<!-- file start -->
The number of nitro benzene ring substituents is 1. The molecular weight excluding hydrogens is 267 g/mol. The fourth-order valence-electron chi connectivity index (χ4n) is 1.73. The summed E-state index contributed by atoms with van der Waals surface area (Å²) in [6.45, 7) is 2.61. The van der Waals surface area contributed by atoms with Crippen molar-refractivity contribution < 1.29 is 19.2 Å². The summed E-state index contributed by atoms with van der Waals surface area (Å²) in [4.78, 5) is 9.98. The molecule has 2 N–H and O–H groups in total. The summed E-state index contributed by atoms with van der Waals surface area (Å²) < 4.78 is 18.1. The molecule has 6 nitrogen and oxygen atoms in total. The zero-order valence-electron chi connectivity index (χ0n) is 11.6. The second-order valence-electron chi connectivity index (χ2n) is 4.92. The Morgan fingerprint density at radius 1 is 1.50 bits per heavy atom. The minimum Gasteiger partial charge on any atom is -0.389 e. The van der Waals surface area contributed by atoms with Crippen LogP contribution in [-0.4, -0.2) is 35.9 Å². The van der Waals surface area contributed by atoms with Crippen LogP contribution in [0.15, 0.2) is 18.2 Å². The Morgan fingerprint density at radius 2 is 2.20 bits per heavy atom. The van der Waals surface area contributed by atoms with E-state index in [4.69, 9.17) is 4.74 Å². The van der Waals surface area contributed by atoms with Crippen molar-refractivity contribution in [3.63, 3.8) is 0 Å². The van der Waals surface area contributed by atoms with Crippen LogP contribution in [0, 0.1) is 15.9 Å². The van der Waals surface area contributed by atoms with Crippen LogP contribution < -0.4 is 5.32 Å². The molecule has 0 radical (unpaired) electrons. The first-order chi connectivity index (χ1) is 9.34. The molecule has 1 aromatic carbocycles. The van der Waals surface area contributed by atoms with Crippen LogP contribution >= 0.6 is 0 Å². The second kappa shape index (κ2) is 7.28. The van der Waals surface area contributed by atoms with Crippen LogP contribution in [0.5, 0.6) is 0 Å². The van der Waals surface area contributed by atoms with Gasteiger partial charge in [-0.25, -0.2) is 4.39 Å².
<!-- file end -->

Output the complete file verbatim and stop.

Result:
The number of nitro benzene ring substituents is 1. The molecular weight excluding hydrogens is 267 g/mol. The fourth-order valence-electron chi connectivity index (χ4n) is 1.73. The summed E-state index contributed by atoms with van der Waals surface area (Å²) in [6.45, 7) is 2.61. The van der Waals surface area contributed by atoms with Crippen molar-refractivity contribution < 1.29 is 19.2 Å². The summed E-state index contributed by atoms with van der Waals surface area (Å²) in [4.78, 5) is 9.98. The molecule has 2 N–H and O–H groups in total. The summed E-state index contributed by atoms with van der Waals surface area (Å²) < 4.78 is 18.1. The molecule has 6 nitrogen and oxygen atoms in total. The zero-order valence-electron chi connectivity index (χ0n) is 11.6. The second-order valence-electron chi connectivity index (χ2n) is 4.92. The Morgan fingerprint density at radius 1 is 1.50 bits per heavy atom. The minimum Gasteiger partial charge on any atom is -0.389 e. The van der Waals surface area contributed by atoms with Crippen LogP contribution in [-0.4, -0.2) is 35.9 Å². The van der Waals surface area contributed by atoms with Crippen LogP contribution in [0.15, 0.2) is 18.2 Å². The Morgan fingerprint density at radius 2 is 2.20 bits per heavy atom. The van der Waals surface area contributed by atoms with E-state index in [4.69, 9.17) is 4.74 Å². The van der Waals surface area contributed by atoms with Crippen molar-refractivity contribution in [3.63, 3.8) is 0 Å². The van der Waals surface area contributed by atoms with Crippen LogP contribution in [0, 0.1) is 15.9 Å². The van der Waals surface area contributed by atoms with Crippen LogP contribution < -0.4 is 5.32 Å². The molecule has 0 radical (unpaired) electrons. The first-order chi connectivity index (χ1) is 9.34. The molecule has 1 aromatic carbocycles. The van der Waals surface area contributed by atoms with Crippen LogP contribution >= 0.6 is 0 Å². The second kappa shape index (κ2) is 7.28. The van der Waals surface area contributed by atoms with Crippen LogP contribution in [0.5, 0.6) is 0 Å². The van der Waals surface area contributed by atoms with Gasteiger partial charge in [-0.25, -0.2) is 4.39 Å².